Hi, I’m Daniel. Welcome to my website. I occasionally write blogs and share other stuff I write and create here.

A little about me: I was born in Portland, Oregon and raised there and elsewhere along the west coast. My upbringing was working class blue collar. I worked as a hod carrier (assistant to a brick layer), a construction laborer and a number of sales and other odd jobs for most of my late teens and early 20’s. I had an aleatory occurrence in college and unexpectedly became drawn to the life of the intellect and to the world of thought. I have written about this experience but it is one of the most seminal things that has ever happened in my life.

After college, I found a way to enter the world of activism in the Washington, DC area. By a combination of chance and luck, I became a part of a couple small nonprofit organizations focused on addressing conflict resolution and inter-religious dialogue. I began to experience this work as a calling, and the work of interfaith bridge building became one of my core professional paths. This was a spiritual event although it did not entail a religious conversion other than bringing me towards the Christianity of my youth in a way that is fuller and more critical.

I understand my life from these two paths: the world of ideas, especially philosophy and religion and interfaith conflict resolution. Currently, I teach philosophy at George Washington University as Professorial Lecturer and I lecture at Marymount University in philosophy and ethics. I teach for the pure love of reaching students and aiming to inspire them to see the world differently. I am also interested in alternative models of education from that of the contemporary neoliberal university. From 2012 – 2015, I served as Professor of Critical Theory and Dean of Student Affairs at the Global Center for Advanced Studies.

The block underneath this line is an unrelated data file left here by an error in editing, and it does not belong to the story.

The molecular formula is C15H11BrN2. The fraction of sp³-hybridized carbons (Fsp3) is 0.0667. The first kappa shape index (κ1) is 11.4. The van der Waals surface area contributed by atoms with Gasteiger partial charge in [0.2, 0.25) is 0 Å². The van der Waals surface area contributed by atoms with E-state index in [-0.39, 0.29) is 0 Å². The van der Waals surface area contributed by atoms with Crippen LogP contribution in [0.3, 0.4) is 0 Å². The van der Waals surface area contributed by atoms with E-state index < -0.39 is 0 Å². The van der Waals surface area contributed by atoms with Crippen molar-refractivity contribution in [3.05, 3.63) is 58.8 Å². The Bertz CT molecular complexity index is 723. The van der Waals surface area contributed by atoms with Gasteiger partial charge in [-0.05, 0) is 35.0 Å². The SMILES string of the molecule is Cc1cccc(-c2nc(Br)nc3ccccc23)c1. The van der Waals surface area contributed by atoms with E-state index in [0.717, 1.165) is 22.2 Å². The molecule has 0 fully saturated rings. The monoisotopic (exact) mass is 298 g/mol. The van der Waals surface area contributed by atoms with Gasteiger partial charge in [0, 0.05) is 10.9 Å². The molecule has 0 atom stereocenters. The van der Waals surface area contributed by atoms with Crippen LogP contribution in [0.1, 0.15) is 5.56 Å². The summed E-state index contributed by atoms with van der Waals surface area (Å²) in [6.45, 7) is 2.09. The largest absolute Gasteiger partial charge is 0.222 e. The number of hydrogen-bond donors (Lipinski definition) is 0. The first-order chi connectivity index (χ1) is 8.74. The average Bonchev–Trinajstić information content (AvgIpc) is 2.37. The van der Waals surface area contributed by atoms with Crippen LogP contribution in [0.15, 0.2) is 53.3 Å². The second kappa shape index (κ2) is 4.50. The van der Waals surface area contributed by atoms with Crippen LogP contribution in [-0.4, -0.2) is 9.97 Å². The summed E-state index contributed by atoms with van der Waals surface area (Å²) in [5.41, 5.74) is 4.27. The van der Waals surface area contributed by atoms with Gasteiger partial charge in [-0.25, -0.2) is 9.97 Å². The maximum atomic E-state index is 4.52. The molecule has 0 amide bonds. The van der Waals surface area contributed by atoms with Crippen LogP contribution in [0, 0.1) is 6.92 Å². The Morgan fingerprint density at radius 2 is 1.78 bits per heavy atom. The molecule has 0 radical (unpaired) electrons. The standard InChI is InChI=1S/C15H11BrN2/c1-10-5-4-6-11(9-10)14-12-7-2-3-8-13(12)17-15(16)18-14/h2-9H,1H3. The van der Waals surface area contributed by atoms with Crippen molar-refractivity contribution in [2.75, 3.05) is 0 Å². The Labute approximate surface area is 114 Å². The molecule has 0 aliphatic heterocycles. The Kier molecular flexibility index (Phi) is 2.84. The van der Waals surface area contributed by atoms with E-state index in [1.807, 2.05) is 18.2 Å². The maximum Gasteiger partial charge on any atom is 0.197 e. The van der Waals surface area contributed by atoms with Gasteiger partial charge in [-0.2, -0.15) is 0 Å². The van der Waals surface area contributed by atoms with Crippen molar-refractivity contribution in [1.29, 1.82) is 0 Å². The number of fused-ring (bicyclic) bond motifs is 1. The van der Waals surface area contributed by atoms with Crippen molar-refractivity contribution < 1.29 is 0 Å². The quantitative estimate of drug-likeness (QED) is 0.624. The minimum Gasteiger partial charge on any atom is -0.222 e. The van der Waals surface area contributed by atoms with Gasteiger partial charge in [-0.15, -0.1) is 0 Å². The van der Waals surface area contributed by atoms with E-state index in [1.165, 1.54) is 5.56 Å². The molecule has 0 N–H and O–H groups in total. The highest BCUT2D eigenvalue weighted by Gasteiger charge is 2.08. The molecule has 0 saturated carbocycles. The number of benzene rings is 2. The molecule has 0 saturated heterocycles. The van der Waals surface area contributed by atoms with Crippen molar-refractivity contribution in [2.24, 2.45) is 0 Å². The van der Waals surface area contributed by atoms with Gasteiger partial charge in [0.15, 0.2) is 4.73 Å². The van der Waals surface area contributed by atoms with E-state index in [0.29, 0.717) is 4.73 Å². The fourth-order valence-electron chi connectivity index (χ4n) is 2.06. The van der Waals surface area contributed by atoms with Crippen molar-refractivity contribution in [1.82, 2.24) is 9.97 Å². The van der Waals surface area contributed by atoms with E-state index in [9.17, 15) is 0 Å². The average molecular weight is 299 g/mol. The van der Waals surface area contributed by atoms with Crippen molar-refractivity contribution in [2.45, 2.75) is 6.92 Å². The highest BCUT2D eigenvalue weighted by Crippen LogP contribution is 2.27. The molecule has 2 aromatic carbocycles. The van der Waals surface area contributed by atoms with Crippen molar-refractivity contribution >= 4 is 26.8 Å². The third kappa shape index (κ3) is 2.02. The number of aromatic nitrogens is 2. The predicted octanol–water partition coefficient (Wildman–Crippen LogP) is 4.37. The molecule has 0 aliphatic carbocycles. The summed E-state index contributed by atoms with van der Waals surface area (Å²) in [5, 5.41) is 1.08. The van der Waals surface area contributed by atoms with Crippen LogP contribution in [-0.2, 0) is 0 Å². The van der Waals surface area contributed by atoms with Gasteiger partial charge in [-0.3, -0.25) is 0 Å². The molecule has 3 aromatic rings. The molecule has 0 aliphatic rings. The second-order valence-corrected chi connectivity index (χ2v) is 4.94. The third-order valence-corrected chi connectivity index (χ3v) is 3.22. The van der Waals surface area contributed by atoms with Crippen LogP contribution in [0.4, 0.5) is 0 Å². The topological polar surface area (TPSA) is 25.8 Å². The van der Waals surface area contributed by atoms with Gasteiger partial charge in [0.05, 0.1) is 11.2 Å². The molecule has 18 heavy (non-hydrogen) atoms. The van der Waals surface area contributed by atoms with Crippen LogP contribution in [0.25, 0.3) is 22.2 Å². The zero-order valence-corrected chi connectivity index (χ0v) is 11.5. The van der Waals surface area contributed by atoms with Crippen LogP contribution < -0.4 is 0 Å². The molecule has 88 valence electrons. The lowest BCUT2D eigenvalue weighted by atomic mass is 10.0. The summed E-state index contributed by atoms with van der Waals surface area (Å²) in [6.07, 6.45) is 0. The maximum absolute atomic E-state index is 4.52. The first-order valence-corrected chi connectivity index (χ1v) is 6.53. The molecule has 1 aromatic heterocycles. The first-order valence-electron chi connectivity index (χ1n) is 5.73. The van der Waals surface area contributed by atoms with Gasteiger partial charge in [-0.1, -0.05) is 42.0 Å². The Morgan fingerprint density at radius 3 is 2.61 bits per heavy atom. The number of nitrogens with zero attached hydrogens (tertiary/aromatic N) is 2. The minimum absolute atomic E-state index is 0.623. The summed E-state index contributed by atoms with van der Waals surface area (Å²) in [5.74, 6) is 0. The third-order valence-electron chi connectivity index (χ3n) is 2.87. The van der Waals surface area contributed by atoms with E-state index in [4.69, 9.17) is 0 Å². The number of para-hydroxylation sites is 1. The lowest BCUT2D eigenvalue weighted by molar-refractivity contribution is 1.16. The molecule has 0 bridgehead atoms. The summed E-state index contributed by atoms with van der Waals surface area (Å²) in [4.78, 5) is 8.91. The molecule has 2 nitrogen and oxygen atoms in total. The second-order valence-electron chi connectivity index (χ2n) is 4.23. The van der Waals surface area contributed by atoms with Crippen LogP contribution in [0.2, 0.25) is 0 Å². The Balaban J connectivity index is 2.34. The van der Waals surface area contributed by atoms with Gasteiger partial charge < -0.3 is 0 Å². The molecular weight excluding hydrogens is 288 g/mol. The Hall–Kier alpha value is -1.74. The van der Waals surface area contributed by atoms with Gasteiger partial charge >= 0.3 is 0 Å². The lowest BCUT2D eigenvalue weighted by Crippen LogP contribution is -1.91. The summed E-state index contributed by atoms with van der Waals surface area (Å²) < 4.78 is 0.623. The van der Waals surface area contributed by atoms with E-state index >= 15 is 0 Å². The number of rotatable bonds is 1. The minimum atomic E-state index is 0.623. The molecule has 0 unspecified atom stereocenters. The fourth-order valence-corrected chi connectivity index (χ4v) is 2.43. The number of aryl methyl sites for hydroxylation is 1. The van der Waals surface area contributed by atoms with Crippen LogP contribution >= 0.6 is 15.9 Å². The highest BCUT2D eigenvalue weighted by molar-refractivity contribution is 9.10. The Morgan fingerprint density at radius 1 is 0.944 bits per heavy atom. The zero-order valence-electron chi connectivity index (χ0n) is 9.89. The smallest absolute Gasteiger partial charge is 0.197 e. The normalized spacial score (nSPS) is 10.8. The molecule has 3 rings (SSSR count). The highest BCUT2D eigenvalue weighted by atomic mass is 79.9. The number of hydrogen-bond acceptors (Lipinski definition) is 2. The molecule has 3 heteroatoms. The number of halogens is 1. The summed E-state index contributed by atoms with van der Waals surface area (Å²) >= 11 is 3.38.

I am the Director of Programs and a Producer at Unity Productions Foundation, a media and educational organization based in Washington, DC that makes documentary films and promotes nationwide education about Islam and Muslim culture.

I have developed a documentary film series called Insurrections that aims to understand the uprisings and movements that swept the globe from 2010 to roughly 2014 starting in Tottenham, to Cairo, to Greece, to Oakland, New York and elsewhere. What is the meaning of these events and what is the future of radical emancipatory political movements? My film series interviews important philosophers and theorists to shed light on this topic.

I received my Ph.D. from the European Graduate School, division of Philosophy, Art, and Critical Thought under the supervision of one of the most important living philosophers, Alain Badiou. I also received a Masters of Arts in philosophy and ethics American University and wrote my thesis on Žižek’s critique of liberalism.

This work won first place in 2012 and 2014 at the Žižek Studies conference and this in many ways drew me deeper into the Žižekian field. I then went on to study directly with Žižek and Badiou at the EGS in order to develop my ideas. My Ph.D. studies set me on a lifelong path of research and writing in philosophy.